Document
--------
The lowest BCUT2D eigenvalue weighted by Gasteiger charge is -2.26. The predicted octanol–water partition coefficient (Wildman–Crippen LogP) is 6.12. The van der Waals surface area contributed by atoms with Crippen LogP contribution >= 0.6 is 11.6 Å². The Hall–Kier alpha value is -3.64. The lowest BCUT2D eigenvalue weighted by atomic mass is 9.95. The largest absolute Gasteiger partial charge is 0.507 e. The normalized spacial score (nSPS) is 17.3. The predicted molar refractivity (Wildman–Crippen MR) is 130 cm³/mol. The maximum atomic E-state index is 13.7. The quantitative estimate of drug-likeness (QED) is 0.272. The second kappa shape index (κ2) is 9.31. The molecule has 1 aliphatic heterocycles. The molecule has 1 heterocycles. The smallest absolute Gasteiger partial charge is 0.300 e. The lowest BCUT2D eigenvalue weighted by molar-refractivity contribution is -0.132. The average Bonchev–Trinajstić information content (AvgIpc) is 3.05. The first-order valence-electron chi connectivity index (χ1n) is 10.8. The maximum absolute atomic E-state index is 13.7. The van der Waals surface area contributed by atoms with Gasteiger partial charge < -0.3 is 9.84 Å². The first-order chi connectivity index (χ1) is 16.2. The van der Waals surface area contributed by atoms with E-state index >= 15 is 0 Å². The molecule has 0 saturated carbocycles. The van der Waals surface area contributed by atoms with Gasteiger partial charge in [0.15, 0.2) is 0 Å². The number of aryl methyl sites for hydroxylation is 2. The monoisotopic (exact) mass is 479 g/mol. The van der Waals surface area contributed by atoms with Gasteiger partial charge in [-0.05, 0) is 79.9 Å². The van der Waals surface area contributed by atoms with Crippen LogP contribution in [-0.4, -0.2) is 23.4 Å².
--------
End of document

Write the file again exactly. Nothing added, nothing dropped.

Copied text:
The lowest BCUT2D eigenvalue weighted by Gasteiger charge is -2.26. The predicted octanol–water partition coefficient (Wildman–Crippen LogP) is 6.12. The van der Waals surface area contributed by atoms with Crippen LogP contribution >= 0.6 is 11.6 Å². The Hall–Kier alpha value is -3.64. The lowest BCUT2D eigenvalue weighted by atomic mass is 9.95. The largest absolute Gasteiger partial charge is 0.507 e. The normalized spacial score (nSPS) is 17.3. The predicted molar refractivity (Wildman–Crippen MR) is 130 cm³/mol. The maximum atomic E-state index is 13.7. The quantitative estimate of drug-likeness (QED) is 0.272. The second kappa shape index (κ2) is 9.31. The molecule has 1 aliphatic heterocycles. The molecule has 1 heterocycles. The smallest absolute Gasteiger partial charge is 0.300 e. The lowest BCUT2D eigenvalue weighted by molar-refractivity contribution is -0.132. The average Bonchev–Trinajstić information content (AvgIpc) is 3.05. The first-order valence-electron chi connectivity index (χ1n) is 10.8. The maximum absolute atomic E-state index is 13.7. The van der Waals surface area contributed by atoms with Gasteiger partial charge < -0.3 is 9.84 Å². The first-order chi connectivity index (χ1) is 16.2. The van der Waals surface area contributed by atoms with E-state index >= 15 is 0 Å². The molecule has 0 saturated carbocycles. The van der Waals surface area contributed by atoms with Gasteiger partial charge in [0.15, 0.2) is 0 Å². The number of aryl methyl sites for hydroxylation is 2. The monoisotopic (exact) mass is 479 g/mol. The van der Waals surface area contributed by atoms with Gasteiger partial charge in [-0.05, 0) is 79.9 Å². The van der Waals surface area contributed by atoms with Crippen LogP contribution in [-0.4, -0.2) is 23.4 Å².